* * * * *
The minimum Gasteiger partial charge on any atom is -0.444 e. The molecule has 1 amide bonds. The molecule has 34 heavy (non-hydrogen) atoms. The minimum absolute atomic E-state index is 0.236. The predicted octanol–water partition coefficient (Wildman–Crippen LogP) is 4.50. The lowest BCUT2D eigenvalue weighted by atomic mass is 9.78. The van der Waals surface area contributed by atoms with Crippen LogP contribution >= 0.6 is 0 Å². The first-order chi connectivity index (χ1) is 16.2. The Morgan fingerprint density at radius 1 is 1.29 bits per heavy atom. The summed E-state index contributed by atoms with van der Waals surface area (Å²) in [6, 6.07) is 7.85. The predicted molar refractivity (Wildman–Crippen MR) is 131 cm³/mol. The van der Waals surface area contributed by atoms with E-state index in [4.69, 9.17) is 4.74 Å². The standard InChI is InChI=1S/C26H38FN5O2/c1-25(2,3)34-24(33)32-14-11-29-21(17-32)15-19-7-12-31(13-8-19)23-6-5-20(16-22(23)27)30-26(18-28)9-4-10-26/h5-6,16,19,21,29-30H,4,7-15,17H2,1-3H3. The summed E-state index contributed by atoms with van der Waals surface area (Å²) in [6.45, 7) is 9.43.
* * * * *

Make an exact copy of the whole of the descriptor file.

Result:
The minimum Gasteiger partial charge on any atom is -0.444 e. The molecule has 1 amide bonds. The molecule has 34 heavy (non-hydrogen) atoms. The minimum absolute atomic E-state index is 0.236. The predicted octanol–water partition coefficient (Wildman–Crippen LogP) is 4.50. The lowest BCUT2D eigenvalue weighted by atomic mass is 9.78. The van der Waals surface area contributed by atoms with Crippen LogP contribution >= 0.6 is 0 Å². The first-order chi connectivity index (χ1) is 16.2. The Morgan fingerprint density at radius 1 is 1.29 bits per heavy atom. The summed E-state index contributed by atoms with van der Waals surface area (Å²) in [6, 6.07) is 7.85. The predicted molar refractivity (Wildman–Crippen MR) is 131 cm³/mol. The van der Waals surface area contributed by atoms with E-state index in [4.69, 9.17) is 4.74 Å². The standard InChI is InChI=1S/C26H38FN5O2/c1-25(2,3)34-24(33)32-14-11-29-21(17-32)15-19-7-12-31(13-8-19)23-6-5-20(16-22(23)27)30-26(18-28)9-4-10-26/h5-6,16,19,21,29-30H,4,7-15,17H2,1-3H3. The summed E-state index contributed by atoms with van der Waals surface area (Å²) in [6.45, 7) is 9.43.